What Did The Muppets Teach Generation X?

kermitembedPhoto: Courtesy of Disney.
It's Sunday, so you've probably got some time to sit down with Elizabeth Hyde Stevens' 5,000-word paean in Salon to Jim Henson and his influence on Generation X, but let's give you the CliffsNotes version first.
If anyone knows Henson, it's Stevens. She's written just as profusely for The Awl about the history of the Muppets and created a course at Boston University called “Muppets, Mickey, and Money." Recently, she published a self-help-ish book about Henson and his approach to business. You might even say she's obsessed.
A Gen X'er herself, Stevens is clearly keen to locate Henson's values on her own, and that's precisely what she does in her Salon piece. While her case is a little meandering — she cites a number of definitions of "Generation X" and quotes celebrities who were born as much as 20 years apart, as well as a definition of "Sesame Street Generation" plucked from the troll-baiting depths of Urban Dictionary — she's not wrong.
The fact is — and it's one that she hardly ignores — that tens of millions of children both in the United States and around the world grew up on Henson's artistic vision, which was at once fun, informative, and soberly real. (The pessimist in me is quite partial to this supercut of Fraggle Rock characters discussing death.) Stevens doesn't really need 5,000-plus words to convince us that Henson, the Muppets family, and Sesame Street have had a deep and lasting impact on pop culture and its makers. Kermit, Miss Piggy, and Big Bird — or even Nu’man, "the camel who is Bird’s equivalent in the Arabic show" — are part of our collective DNA.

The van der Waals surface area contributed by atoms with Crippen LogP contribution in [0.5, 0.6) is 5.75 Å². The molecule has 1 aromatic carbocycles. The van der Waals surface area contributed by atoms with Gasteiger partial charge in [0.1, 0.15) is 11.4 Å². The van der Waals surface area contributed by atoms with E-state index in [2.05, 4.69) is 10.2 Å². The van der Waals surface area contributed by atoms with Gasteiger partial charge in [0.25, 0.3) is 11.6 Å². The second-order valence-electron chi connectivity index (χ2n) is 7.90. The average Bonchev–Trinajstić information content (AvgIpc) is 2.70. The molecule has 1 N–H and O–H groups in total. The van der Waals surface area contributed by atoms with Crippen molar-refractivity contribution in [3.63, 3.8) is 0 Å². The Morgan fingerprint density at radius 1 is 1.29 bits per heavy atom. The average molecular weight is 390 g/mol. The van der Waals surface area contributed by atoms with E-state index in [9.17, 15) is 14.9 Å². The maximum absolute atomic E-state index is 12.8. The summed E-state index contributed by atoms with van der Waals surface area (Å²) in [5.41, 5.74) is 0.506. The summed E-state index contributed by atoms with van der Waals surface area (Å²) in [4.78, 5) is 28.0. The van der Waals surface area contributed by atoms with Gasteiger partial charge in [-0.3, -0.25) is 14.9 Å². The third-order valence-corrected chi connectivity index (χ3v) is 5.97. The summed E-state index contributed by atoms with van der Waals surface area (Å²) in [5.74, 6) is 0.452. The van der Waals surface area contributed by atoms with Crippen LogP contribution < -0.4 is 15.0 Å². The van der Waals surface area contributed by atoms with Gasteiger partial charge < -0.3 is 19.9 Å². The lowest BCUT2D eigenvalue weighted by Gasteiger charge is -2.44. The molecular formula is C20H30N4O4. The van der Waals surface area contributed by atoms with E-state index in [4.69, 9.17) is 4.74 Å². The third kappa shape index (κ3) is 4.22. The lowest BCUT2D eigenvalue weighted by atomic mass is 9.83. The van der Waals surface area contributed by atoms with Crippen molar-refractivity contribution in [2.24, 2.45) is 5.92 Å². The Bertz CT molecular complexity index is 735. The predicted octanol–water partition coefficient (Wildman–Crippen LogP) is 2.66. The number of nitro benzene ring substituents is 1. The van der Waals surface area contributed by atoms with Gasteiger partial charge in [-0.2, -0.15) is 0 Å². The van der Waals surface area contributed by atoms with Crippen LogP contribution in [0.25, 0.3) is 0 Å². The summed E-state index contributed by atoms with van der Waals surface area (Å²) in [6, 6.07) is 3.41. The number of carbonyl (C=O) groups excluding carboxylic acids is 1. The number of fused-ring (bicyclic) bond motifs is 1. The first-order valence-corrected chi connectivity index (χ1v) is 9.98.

And, with them, so is Henson's ethos of inclusion and reconciliation, with a side of silliness. Or, at least it should be — it's easy enough for Stevens to say that "global citizenship" and "collaboration" are essential tenets for Generation X, even if there is plenty of evidence that not everybody who grew up in that generation is immune to selfishness, xenophobia, and apathy. But, instead of dwelling on that, Stevens' piece serves as a gentle and welcome reminder that Henson and his family of felt characters taught us these things, and we shouldn't soon forget them. (Salon)

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